AT&T has reached a deal to acquire Time Warner for more than $85 billion, a blockbuster deal that fuses a mobile giant with an entertainment conglomerate, carrying with it the potential to reshape the media landscape.
The two companies on Saturday jointly announced the deal, unanimously approved by both boards, that will see the mobile company pay $107.50 per share in a cash and stock transaction. The deal represents a marriage of Time Warner’s limitless movie and television empire with AT&T’s 315 million wireless subscribers.
“It’s a great fit, and it creates immediate and long-term value for our shareholders,” AT&T chairman and CEO Randall Stephenson said in a statement.
The deal, however, faces a stiff political and regulatory test. The populist winds buffeting Washington mean that legislators may not approve of another multi-billion corporate tie-up. Already, Republican presidential candidate Donald Trump said in a speech that under a potential GOP White House, his administration would not approve the deal.
Why AT&T wants Time Warner
The move, announced Saturday evening, will help AT&T expand beyond wireless and Internet service into programming. Time Warner includes everything from “Game of Thrones,” on HBO, to “Anderson Cooper 360,” on CNN, to “The Big Bang Theory,” produced by Warner Bros., to March Madness basketball games, aired by several Turner cable channels.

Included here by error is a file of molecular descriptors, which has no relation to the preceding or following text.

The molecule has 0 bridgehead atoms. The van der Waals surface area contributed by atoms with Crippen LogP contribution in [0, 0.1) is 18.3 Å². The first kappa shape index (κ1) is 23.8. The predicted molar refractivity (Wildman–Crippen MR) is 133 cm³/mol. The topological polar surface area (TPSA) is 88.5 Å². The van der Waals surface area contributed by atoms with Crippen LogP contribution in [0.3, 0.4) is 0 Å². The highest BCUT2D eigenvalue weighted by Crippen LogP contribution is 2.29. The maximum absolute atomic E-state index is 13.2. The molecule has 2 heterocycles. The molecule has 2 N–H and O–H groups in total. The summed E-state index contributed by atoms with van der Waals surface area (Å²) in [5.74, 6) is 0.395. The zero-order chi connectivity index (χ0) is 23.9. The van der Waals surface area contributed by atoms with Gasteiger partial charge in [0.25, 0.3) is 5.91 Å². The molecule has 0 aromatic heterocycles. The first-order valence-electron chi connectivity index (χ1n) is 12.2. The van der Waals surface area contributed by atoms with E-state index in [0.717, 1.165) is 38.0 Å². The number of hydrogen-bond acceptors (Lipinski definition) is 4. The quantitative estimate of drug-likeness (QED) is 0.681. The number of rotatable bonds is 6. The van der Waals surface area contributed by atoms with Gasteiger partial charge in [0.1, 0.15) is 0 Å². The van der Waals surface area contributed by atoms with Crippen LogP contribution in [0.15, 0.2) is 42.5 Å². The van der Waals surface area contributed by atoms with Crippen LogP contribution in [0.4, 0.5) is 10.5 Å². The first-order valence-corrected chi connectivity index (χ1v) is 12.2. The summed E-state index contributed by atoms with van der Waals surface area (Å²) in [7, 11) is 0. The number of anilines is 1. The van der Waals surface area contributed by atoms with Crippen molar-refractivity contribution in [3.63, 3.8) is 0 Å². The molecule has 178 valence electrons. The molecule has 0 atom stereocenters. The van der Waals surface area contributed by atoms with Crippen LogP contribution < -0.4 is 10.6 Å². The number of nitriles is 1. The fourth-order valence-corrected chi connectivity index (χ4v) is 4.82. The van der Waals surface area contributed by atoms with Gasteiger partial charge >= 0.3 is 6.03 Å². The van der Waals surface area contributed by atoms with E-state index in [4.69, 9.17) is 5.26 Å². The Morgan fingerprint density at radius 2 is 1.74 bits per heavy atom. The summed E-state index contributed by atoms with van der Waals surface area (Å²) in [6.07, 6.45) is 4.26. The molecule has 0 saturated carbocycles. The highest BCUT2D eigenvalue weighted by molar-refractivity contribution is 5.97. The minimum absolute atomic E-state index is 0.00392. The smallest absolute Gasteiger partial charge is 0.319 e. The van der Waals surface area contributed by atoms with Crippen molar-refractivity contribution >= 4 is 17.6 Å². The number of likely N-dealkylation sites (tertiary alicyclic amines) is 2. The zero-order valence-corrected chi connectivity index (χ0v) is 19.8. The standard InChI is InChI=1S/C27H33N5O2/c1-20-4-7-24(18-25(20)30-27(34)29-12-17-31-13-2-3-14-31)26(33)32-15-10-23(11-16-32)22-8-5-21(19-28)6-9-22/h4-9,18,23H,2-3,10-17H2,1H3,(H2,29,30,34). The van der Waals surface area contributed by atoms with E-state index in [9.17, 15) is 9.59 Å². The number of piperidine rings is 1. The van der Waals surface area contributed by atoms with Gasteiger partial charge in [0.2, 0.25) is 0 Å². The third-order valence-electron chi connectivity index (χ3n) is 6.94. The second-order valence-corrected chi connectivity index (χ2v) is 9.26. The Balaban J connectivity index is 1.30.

With HBO and CNN on one side of the company, and wireless on the other side, AT&T will have more power to shape the future of media.
AT&T said in its announcement that “the future of mobile is video, and the future of video is mobile.”
The deal will also keep Time Warner out of the hands of AT&T’s huge rivals, including Verizon, Comcast, and Apple. Bewkes will remain Time Warner CEO during the regulatory review. Afterward, he’ll stay on to “ensure a smooth transition,” he told reporters.
What this means for Warner Bros., DC Films, and DC Comics remains to be seen. More than likely, any changes that take place behind the scenes will be imperceptible to fans on the outside, and the merger isn’t likely to go through until at least 2017.
All I really care for are the DCEU movies really, I hope the only way it affects them is positive or none at all. What about you?
Source : WSJ